Those who think that an independent Scotland would fail to negotiate currency union with the rest of the UK have not thought the matter through. It is fair to ask the Yes side what would be the position if there was no currency union.
Another question needs to be put to the Better Together side. How would the rest of the UK finances cope if its oil and gas revenues were permanently reduced to 10 per cent of total take?
Alex Kemp, Professor of Petroleum Economics at Aberdeen University, says the “obvious” choice, with Scottish independence, would be to divide oil and gas resources on a geographical basis using a “median line”.
This was used in 1999 to determine the boundary between Scotland and the rest of the UK for fishing rights. On this basis, an independent Scotland would control 90 per cent of the oil and gas resources. Prof Kemp found that in 2010 the Scottish tax share exceeded 90 per cent.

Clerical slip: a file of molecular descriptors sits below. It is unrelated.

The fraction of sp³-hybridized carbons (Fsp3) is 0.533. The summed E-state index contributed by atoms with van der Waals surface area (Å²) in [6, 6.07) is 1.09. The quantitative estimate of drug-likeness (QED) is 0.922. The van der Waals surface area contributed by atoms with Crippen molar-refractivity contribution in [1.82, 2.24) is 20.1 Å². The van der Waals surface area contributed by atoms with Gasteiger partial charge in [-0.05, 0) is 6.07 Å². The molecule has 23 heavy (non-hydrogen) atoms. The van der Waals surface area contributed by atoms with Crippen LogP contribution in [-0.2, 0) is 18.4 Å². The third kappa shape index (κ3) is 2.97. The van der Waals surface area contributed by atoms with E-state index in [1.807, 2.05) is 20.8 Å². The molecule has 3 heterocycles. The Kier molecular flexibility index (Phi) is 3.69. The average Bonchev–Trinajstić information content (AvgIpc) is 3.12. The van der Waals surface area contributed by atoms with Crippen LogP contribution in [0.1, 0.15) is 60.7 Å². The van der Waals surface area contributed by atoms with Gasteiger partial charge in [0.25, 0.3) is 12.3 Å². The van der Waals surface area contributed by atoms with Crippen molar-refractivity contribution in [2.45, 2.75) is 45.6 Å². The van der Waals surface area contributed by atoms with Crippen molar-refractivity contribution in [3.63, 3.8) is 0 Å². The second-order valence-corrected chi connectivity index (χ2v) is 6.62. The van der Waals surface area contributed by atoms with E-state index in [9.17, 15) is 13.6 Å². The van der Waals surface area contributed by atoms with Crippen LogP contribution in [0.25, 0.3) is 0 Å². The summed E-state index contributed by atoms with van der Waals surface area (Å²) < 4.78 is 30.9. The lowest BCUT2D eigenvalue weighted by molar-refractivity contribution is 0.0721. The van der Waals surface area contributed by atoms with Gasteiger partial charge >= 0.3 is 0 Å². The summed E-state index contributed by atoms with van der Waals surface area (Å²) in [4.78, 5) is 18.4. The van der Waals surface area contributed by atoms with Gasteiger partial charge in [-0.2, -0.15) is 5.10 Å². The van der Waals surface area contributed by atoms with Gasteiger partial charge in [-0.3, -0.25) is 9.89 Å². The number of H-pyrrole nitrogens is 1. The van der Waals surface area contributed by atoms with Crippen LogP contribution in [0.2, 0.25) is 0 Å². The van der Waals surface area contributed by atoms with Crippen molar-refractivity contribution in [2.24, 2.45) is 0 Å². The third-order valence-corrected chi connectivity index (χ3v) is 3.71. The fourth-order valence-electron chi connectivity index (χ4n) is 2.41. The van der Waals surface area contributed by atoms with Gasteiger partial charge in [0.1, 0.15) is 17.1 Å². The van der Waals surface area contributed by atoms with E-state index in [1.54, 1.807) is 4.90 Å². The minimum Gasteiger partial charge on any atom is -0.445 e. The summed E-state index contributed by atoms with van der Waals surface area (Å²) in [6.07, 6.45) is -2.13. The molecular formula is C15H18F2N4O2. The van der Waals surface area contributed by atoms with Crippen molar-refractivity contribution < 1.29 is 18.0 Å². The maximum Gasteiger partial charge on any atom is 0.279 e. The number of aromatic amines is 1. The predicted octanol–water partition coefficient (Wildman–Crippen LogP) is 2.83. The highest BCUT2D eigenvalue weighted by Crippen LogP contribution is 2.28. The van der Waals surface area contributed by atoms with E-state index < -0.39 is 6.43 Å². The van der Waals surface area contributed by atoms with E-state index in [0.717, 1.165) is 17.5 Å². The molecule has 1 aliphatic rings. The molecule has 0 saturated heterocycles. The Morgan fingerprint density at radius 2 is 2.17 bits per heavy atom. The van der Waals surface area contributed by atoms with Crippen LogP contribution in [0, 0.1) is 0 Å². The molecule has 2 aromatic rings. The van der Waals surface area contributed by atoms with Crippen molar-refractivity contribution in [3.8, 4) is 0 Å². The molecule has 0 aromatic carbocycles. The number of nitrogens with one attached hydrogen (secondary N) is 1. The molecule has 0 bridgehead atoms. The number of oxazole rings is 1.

Better Together sneers at the Yes side, pointing to the apparently settled position of the UK political parties that there would be no currency union.
Let them answer how the rest of the UK would manage with permanently reduced oil and gas revenues.
The truth is that an independent Scotland has a strong negotiating hand and a currency union is as unlikely as the rest of the UK accepting a permanent reduction of oil revenues to 10 per cent.
Friars Bank Terrace